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As Bad as Glyphosate?

As Bad as Glyphosate?
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The world is focused on glyphosate, but another commonly used farm herbicide could be just as poisonous. Action Alert!
The Environmental Protection Agency (EPA) is required to review pesticides and herbicides approved for use in the US every fifteen years. The agency just completed its updated environmental impact assessment of atrazine, the second most widely used herbicide.
Atrazine is a chlorine-based chemical just like DDT—the once-popular insecticide—and PCBs (polychlorinated biphenyl). It can persist in soil for twenty-two years. Lots of evidence shows the extent to which atrazine is contaminating our food supply, which is little surprise given that as much as 70 million pounds of the stuff is used by farmers each year, mostly on corn.
In its 500-page draft report, the EPA found that atrazine, which is produced by biotech giant Syngenta, can be dangerous to animals and fish—and leaves behind a troubling amount of residue. According to the report, atrazine exceeds the agency’s “levels of concern” for chronic risks to animals and fish by 198 times and 62 times, respectively. Despite the length of the report, the EPA found it convenient to omit all discussion of atrazine’s risk to humans, promising to return to that subject in the future.
What the EPA did report, however, vindicates the research of Tyrone Hayes, PhD, who found that atrazine exposure was chemically castrating male frogs. At the time, he was working for Novartis, which is now owned by Syngenta—which of course refused to publish his research. Hayes quit, obtained independent funding, and published the research, but was then the victim of what seemed clearly to be a smear campaign by Syngenta.
Atrazine does not typically kill animals outright, but has been shown to adversely affect their developmental, hormonal, and reproductive systems. In its draft report, the EPA also acknowledges that adverse effects on animals can occur at exposure levels much lower than previously thought.
Heavy atrazine use can cause dire consequences for plant life. The EPA found that atrazine runoff and spray drift reduces land-based plant biodiversity, among other problems.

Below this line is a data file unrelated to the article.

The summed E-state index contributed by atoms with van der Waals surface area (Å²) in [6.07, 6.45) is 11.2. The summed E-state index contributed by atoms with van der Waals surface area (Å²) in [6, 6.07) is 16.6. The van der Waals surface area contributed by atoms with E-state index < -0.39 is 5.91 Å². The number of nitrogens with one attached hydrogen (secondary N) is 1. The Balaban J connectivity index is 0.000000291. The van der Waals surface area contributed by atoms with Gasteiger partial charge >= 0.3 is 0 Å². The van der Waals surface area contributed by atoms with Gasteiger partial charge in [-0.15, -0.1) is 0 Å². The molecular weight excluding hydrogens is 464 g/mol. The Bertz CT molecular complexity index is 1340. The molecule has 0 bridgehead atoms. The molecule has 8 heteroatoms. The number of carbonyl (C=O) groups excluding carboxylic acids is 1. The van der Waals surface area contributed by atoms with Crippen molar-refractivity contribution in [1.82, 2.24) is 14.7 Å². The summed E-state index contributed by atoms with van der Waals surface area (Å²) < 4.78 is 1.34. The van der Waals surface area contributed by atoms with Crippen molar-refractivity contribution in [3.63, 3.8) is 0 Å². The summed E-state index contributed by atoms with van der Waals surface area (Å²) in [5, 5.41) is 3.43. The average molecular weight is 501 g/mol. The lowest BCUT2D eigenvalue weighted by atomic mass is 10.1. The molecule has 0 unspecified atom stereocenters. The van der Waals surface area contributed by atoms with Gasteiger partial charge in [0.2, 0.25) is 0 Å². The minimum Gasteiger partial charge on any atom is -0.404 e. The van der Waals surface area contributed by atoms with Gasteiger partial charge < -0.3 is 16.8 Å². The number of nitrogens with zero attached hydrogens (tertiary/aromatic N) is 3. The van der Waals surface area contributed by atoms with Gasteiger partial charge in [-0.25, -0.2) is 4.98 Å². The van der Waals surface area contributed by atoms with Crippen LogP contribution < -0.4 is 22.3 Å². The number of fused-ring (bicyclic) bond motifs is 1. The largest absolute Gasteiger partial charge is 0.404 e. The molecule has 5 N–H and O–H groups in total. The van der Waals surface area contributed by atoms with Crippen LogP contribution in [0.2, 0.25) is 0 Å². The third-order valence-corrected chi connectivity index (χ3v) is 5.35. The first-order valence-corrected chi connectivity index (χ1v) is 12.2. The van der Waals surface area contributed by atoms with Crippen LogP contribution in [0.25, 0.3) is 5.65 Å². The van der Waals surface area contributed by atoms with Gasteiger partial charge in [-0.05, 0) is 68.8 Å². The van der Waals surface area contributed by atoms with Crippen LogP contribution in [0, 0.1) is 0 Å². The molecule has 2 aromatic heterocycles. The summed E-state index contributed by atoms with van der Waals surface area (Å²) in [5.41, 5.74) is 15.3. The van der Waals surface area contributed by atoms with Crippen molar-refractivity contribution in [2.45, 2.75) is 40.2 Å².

The EPA is expected to release its assessment of atrazine’s impact on human health later this year. But the risk to farm children is already known to be particularly severe. One analysis of towns in the “corn belt” found that tap water in some communities contained fourteen times the legally allowed amount of atrazine. In some towns, infants reached their maximum lifetime safe dosage of atrazine in less than four months. This analysis was done in the late 1990s—and levels are almost certainly worse, since more and more of the stuff is being dumped on crops each year.
Beyond farm families, there is already plenty of evidence of the dangers of atrazine:

  • An independent panel of scientists convened by the EPA in 2011 concluded that there is “suggestive evidence of [atrazine’s] carcinogenic potential” for ovarian cancer, non-Hodgkin’s lymphoma, hairy-cell leukemia, and thyroid cancers, though it found “inadequate evidence” at this time to determine whether the chemical can cause prostate cancer, breast cancer, liver cancer, esophageal cancer, or childhood cancers.
  • Another study found that “higher concentrations of atrazine in drinking water” are associated with birth defects.
  • Evidence also shows that atrazine could be making us fat. A rat study found that long-term treatment with low concentrations of atrazine induced insulin resistance and weight gain. Obesity was induced in the rats without changing food intake or physical activity, suggesting that atrazine lowered energy metabolism.
  • Atrazine is also an endocrine disruptor, interfering with the hormones in the brain that trigger ovulation.

We shouldn’t wait for the EPA to produce another weighty and hard-to-understand report on whether atrazine poses human health problems. It clearly does, and decisive steps need to be taken to remove this product from the market.
Action Alert! Write to the EPA and tell the agency to revoke its approval of atrazine. Please send your message immediately.
Other articles in this week’s Pulse of Natural Health:
US Department of Monsanto (a.k.a. USDA)
MRIs: What Your Doctor May Not Warn You About

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